FOXBORO -- Reports of Matt Light's impending retirement have likely reached Nate Solder's ears. But if the team has had internal discussions of how one tackle's career will impact the other's, Solder isn't saying.
"I don't know what my role is going to be," he told reporters Thursday. "Right now, my mindset is to get better. There's a lot I have to improve on and that's what I'm going to work on right now and improve on."
Little else was expected from the second-year Patriot. Solder said at a March Pop Warner event that he does feel he was brought to New England to be a starter, and that he's excited at the prospect. But Solder's tone was respectfully different with the end of Light's career seemingly around the corner.
"Matt's been great," he said. "He helps me -- he helps me to continue to develop. He knows a lot about the game. He has a ton of experience. It's been really good having him here."
Being compared to Light's 11-year career could daunt even a 6-foot-8, 310-pound Patriot. Experience carries its own weight, after all. Solder said that, despite the fact he's no longer a rookie, he's "still the new guy" in some respects.
Think of the leadership that will be lost with Light's departure.
Solder was reminded of the draft day call he received from Logan Mankins. The then six-year veteran wanted to welcome Solder into the fold and guide the rookie through the acclimation process. Could Solder see himself making such a call if New England drafts another offensive lineman?
"I definitely see Logan as a great leader, and that did mean a lot to me. I'll do what's appropriate. I don't know exactly if that's my duty on this team, but whatever is my role, I'll definitely play it."
One gets the impression Solder is capable of answering the bell. He just plans to wait until it rings.
Don’t count the Cleveland Cavaliers out of the Paul George sweepstakes just yet.
According to ESPN’s Marc Stein and Chris Haynes, the Cavaliers are still working on a way to get George with LeBron James and Kyrie Irving in Ohio.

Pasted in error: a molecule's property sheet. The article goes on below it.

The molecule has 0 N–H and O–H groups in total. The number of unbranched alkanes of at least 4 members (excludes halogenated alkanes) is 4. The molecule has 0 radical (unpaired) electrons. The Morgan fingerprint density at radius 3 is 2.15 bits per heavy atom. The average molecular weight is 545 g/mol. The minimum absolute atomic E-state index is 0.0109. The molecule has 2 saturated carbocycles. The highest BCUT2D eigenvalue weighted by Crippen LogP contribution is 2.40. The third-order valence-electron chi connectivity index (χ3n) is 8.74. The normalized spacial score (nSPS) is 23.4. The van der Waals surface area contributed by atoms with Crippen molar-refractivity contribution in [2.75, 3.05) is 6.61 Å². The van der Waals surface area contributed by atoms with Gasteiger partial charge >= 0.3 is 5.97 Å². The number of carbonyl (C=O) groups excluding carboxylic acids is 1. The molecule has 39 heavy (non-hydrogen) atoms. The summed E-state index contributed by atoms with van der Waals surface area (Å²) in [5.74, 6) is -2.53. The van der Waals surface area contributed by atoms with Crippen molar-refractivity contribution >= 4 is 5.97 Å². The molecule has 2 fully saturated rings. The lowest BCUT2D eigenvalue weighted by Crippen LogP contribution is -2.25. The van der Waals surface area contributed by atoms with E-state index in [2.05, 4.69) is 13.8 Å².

The latest rumor involves a three way deal being discussed between the Cavaliers, Indiana Pacers, and Denver Nuggets. According to Hayes, the deal would send George and Kenenth Faried to Cleveland and Kevin Love to Denver.
Presumably, Indiana would end up with good picks and a few young assets.
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David Harris is expected to be a savvy middle linebacker who will line up his teammates when they help. He's expected to provide some level of leadership, even in his first year in New England, as an accomplished-but-hungry 33-year-old who has not yet reached a Super Bowl.
What Harris is not expected to do is improve the Patriots pass rush. He was in on one sack in 900 snaps last season.
But in a roundabout way he might.
MORE: How does Derek Carr's new deal impact Jimmy Garoppolo?
There are dominos to fall now that Harris has been added to Bill Belichick and Matt Patricia's defense. How much will Harris play, and whose playing time will he cut into? Those questions don't yet have answers, but one of the more intriguing elements of the Harris acquisition is how he will benefit Dont'a Hightower's game.
If Harris can pick up the Patriots defense quickly -- and all indications are that there should be few issues there -- he could take some of the all-important communication responsibilities off of Hightower's shoulders.
Ever since taking the reins from Jerod Mayo as the team's signal-caller, Hightower has had to be on top of all requisite pre-snap checks and last-second alignment changes. It's a critical role, and one that Hightower performs well, but those duties place some added stress on the player wearing the green dot. Perhaps if part of that load can be heaped onto Harris' plate, that might allow Hightower to feel as though he's been freed up to focus on his individual assignments.
Harris' presence might also impact where on the field Hightower is used. Hightower may be the most versatile piece on a Patriots defense loaded with them, but with Harris in the middle, Hightower could end up playing more on the edge, where he's proven he can make a major impact (see: Super Bowl LI).
For Belichick and his staff, having the ability to use one of their best pass-rushers -- and one of the most efficient rushers league-wide, per Pro Football Focus -- on the edge more frequently has to be an enticing byproduct of the move to sign Harris. Especially since there are some question marks among the team's end-of-the-line defenders behind Trey Flowers and Rob Ninkovich.
We'll have to wait for training camp before we have an idea of how exactly Harris fits in with the Patriots defense. But the effect he'll have on his new teammates, and Hightower in particular, will be fascinating to track.